I was doing some reading around on the modern law of homicide in England and Wales, for comparisons with the early modern situation, which led me to some rather interesting places. One was the Law Commission’s 2004 report on partial defences to murder, which came with a set of appendices. One (appendix C) is a really interesting survey of attitudes to mitigating circumstances in homicides. Another (appendix G, from p.288 in the text/179 of 204 in the file) is described as ‘a sociological history of provocation and diminished responsibility’. I read on with some curiosity; and I have to say, it looks a lot more like a fairly standard legal history than ‘sociological’ history to me.
For example, it spends a fair amount of space discussing ‘chance medley manslaughter’. The odd thing about this particular (and particularly early modern) category of homicide is that although it often comes up in the contemporary law texts, and legal historians do write about it quite a lot, you won’t find much about it in work by social historians based on court records.
To be sure, if you rely on late 16th- to early 18th-century law texts as your sources, this emphasis on chance medley is quite reasonable. Nearly all the ones I’ve read so far define chance-medley as ‘killing in a sudden quarrel’ and equate it with manslaughter, and discuss it at some length (e.g., Lambarde’s Eirenarcha, late 16th century; Coke’s Institutes, early 17th century; Hawkins, Treatise of the pleas of the crown, early 18th century; later in the 18th century, Blackstone seems to confuse it with self-defence, which was something else again). And it’s quite true that in the courts those circumstances – killing in ‘hot blood’ in the course of a spontaneous brawl – would indeed tend to result in a manslaughter verdict (eligible for benefit of clergy, so the convict was rarely executed).
The only clear exception I’ve found so far – but it’s quite an important one! – is Matthew Hale (in both his History of the pleas of the crown (written before 1676 but not published until 1736) and Methodical summary (1678)). He equates chance medley with homicide per infortunium (by ‘misfortune’ or accident) and, moreover, explicitly distinguishes it from manslaughter.
Curiously, the legal historians discussing chance medley never seem to refer to Hale, but his view looks to me like a more accurate representation of courtroom practice, probably well before the 1670s and certainly after that: i.e, ‘chance medley’ and ‘manslaughter’ were two separate things. Homicide per infortunium was a pretty rare verdict by the 17th century – it had been much more significant in medieval courts, under very different laws on homicide – and had a quite different legal status from manslaughter (it resulted in an automatic pardon).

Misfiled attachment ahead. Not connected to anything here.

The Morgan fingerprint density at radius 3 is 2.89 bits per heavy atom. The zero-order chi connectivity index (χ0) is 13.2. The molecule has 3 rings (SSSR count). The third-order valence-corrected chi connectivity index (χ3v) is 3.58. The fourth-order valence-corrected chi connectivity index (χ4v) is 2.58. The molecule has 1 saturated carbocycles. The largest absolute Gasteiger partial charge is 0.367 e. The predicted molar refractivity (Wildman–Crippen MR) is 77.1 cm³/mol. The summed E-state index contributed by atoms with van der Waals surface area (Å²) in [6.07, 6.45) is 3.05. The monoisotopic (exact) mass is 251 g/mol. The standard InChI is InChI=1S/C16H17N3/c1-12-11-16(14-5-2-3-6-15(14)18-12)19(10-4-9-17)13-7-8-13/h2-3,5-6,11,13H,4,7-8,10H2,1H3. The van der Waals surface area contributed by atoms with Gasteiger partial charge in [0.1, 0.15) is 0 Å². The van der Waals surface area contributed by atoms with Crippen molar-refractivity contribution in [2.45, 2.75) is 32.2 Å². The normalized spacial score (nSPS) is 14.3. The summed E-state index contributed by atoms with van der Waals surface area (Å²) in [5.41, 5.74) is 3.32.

I have very occasionally come across ‘homicide per infortunium’ verdicts in the 17th-century Welsh and Cheshire records. I can’t, however, recall or find in my databases any mention of the term ‘chance medley’. Meanwhile a keyword search turned up just 8 instances in the much larger Old Bailey Proceedings Online, dating from 1676 to 1742. And here it’s Hale’s definition that seems to be in use (particularly clearly so in the judge’s summing up in the 1742 case, I think).
I may want to follow this up and see if other court archives do in fact support this argument (I could look at the published calendars of the Home Circuit assize records, for example, which would also take me back to the mid-16th century so I could look for any shifts in practice). If I have time. But assuming that they do, I’ve got to wonder why there should be this divergence between legal doctrine (in most texts) and what was happening in courts. It’s an interesting little puzzle thrown up by differences between sources that tend to be used by different sorts of historians.
Like Hale, many of the writers were judges or (I think) lawyers reporting judicial decisions. (I don’t really know enough about how and by whom these texts were produced, though.) But were they simply tending to repeat and reify a definition – itself a 16th-century innovation – that had in reality already fallen out of use? Could this turn on some sort of conflation (which crops up in a number of sources) of ‘chance medley’ with the French term ‘chaud melee’? Any ideas, anybody?